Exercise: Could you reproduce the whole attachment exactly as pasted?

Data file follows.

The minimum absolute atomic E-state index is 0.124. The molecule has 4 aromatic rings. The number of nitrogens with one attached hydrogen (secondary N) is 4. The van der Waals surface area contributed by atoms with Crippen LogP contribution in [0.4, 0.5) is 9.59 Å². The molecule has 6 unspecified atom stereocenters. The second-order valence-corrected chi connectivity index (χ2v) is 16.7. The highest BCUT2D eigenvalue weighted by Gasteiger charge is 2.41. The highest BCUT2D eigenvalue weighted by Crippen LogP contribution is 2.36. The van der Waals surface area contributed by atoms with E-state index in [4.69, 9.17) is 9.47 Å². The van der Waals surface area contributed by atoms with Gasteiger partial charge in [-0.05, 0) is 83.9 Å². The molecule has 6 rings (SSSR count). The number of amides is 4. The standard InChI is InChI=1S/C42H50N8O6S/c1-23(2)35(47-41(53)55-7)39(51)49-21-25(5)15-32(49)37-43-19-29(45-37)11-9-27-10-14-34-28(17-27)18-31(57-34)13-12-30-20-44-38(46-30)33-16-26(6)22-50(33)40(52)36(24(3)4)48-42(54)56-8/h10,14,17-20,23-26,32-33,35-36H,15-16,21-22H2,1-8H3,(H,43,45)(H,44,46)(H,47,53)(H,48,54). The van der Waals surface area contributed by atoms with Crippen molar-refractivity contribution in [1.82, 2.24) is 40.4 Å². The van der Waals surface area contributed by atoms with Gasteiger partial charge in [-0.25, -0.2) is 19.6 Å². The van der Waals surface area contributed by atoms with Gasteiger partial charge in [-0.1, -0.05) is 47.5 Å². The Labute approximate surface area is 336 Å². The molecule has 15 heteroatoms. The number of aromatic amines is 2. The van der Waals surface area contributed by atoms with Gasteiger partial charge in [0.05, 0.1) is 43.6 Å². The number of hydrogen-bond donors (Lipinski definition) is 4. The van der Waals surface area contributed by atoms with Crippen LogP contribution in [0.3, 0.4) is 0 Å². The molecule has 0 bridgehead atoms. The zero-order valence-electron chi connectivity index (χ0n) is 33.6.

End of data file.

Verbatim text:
The minimum absolute atomic E-state index is 0.124. The molecule has 4 aromatic rings. The number of nitrogens with one attached hydrogen (secondary N) is 4. The van der Waals surface area contributed by atoms with Crippen LogP contribution in [0.4, 0.5) is 9.59 Å². The molecule has 6 unspecified atom stereocenters. The second-order valence-corrected chi connectivity index (χ2v) is 16.7. The highest BCUT2D eigenvalue weighted by Gasteiger charge is 2.41. The highest BCUT2D eigenvalue weighted by Crippen LogP contribution is 2.36. The van der Waals surface area contributed by atoms with E-state index in [4.69, 9.17) is 9.47 Å². The van der Waals surface area contributed by atoms with Gasteiger partial charge in [-0.05, 0) is 83.9 Å². The molecule has 6 rings (SSSR count). The number of amides is 4. The standard InChI is InChI=1S/C42H50N8O6S/c1-23(2)35(47-41(53)55-7)39(51)49-21-25(5)15-32(49)37-43-19-29(45-37)11-9-27-10-14-34-28(17-27)18-31(57-34)13-12-30-20-44-38(46-30)33-16-26(6)22-50(33)40(52)36(24(3)4)48-42(54)56-8/h10,14,17-20,23-26,32-33,35-36H,15-16,21-22H2,1-8H3,(H,43,45)(H,44,46)(H,47,53)(H,48,54). The van der Waals surface area contributed by atoms with Crippen molar-refractivity contribution in [1.82, 2.24) is 40.4 Å². The van der Waals surface area contributed by atoms with Gasteiger partial charge in [-0.25, -0.2) is 19.6 Å². The van der Waals surface area contributed by atoms with Gasteiger partial charge in [-0.1, -0.05) is 47.5 Å². The Labute approximate surface area is 336 Å². The molecule has 15 heteroatoms. The number of aromatic amines is 2. The van der Waals surface area contributed by atoms with Gasteiger partial charge in [0.05, 0.1) is 43.6 Å². The number of hydrogen-bond donors (Lipinski definition) is 4. The van der Waals surface area contributed by atoms with Crippen LogP contribution in [0.3, 0.4) is 0 Å². The molecule has 0 bridgehead atoms. The zero-order valence-electron chi connectivity index (χ0n) is 33.6.